The guru at the computer shop suggested I try a test build, but instead, switch the SB SATA controller to AHCI instead of IDE compatability mode. RAID was not recommended since, in this case, I am not running anything on those machines in RAID. The expert stated that AHCI mode maintains greater compatability for SATA devices then the IDE Compatability mode. The test build is necessary since, as he more or less stated, can’t port the HDD OS install from IDE Compatability to AHCI without have OS crashes or failure to boot. Makes sense - I’ve witnessed this on non-raid to raid conversions.

Well, I am always looking for a shortcut. After going to WIKI to find out just WTH AHCI stands for, there was a link to a Microsoft forum for how to enable AHCI on a system where AHCI was not the method selected when building the OS. It entailed changing just 1 single value in the registry, rebooting, then enabling AHCI in the BIOS. BUZZZZZZ! I’d recommend that you don’t do this. It killed my Vista build. I’ve got two identical systems, so this was not a big deal - I could Ghost it over and be happy. BUT, if the test build did work, it would mean that BOTH systems would need to be rebuilt anyways under AHCI instead of IDE Compatability mode.

The test was successful. AHCI mode worked. Meaning, I was wrong about the SATA drives and AMD/Nvidia chipset compatability issues, although I do stand by that in my opinion, they don’t work well with. I say this because my Intel chipset based system had zero issues with the SATA drive.

Some items to be aware of. This may or may not apply to you, but I discovered this in my test build. I am using a ATI HD2600XT 512MB graphics card. I installed the latest Catalyst Drivers (8.10) and PowerDVD 7 (7 is the version that will play HD-DVD and Bluray / 8.x will only play Bluray). I updated to the latest/final build for 7.3 ultra. When I played a normal DVD movie, no problem. When I played Bluray or HD-DVD, I had problems. A search of the Cyberlink support page FAQ suggested either the drivers for the graphics are bad OR PowerDVD didn’t install correctly. Well, it just couldn’t be the Catalyst Drivers now, could it? So, I uninstalled the PowerDVD 7 and reloaded it. This time, with NO updates to the latest version. Problem was still there. Well shucks. Since this is a test build, I am not concerned about what I do it. So, I uninstalled the 8.10 drivers from ATI and slapped on the 7.10. That’s quite a step back, I know, but these two machines in particular are about a year old, and the 7.10 is the Catalyst version that I did install with no probs. Guess what - worked perfectly. Still having a play issue with Ironman, so I am going to try to update the PowerDVD software now to see the outcome. But, HD-DVDs play flawlessly. Some Bluray titles play fine as well. Only one I had problems with was Ironman. RIPing Blu, HD, and plain DVDs works fine.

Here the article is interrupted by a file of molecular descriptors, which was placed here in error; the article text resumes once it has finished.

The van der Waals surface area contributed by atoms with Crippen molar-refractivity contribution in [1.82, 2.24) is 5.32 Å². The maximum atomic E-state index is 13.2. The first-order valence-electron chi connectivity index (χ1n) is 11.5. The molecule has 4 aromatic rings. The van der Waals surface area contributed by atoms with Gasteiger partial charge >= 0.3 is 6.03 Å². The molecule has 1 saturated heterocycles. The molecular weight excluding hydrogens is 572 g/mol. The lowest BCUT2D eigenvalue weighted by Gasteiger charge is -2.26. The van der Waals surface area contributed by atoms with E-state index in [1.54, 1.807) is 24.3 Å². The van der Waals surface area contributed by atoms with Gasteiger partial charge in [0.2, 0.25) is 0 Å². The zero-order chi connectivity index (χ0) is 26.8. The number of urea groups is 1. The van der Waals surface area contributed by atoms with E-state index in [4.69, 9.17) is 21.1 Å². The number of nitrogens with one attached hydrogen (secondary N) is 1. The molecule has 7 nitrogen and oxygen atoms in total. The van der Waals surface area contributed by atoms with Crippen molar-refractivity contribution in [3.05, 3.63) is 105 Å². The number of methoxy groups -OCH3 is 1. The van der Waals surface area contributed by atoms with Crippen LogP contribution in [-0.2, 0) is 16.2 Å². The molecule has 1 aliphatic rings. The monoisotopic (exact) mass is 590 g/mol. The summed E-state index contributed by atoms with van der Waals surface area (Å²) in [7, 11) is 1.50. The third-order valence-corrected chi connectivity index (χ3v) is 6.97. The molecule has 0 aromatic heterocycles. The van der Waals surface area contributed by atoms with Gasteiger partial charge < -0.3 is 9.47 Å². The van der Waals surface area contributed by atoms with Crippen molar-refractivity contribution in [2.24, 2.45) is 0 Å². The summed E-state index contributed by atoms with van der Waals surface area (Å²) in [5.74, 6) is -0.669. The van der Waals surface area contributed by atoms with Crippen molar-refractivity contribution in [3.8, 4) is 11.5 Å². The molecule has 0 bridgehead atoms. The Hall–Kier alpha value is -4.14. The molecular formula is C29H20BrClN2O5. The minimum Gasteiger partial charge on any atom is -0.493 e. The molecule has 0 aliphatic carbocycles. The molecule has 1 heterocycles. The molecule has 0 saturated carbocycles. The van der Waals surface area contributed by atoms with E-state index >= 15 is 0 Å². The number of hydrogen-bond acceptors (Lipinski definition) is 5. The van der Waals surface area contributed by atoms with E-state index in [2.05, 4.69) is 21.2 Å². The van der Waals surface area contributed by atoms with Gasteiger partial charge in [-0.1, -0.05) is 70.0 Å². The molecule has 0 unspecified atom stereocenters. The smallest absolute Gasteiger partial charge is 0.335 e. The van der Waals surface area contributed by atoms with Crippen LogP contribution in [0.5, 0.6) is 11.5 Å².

so, in summary, AMD and NVIDIA chipsets appear to need to be set to AHCI when a) building your OS (requires a driver disk during install or you’ll get BSOD during install of XP/Vista); AND/OR b) using a SATA Plextor (early model) drive, or the LG drive I mentioned in an earlier post.

I apologize if this information is common sense to some people, but it’s meant for those who are less skilled than others.

Have a nice Halloween (or dia de los muertos)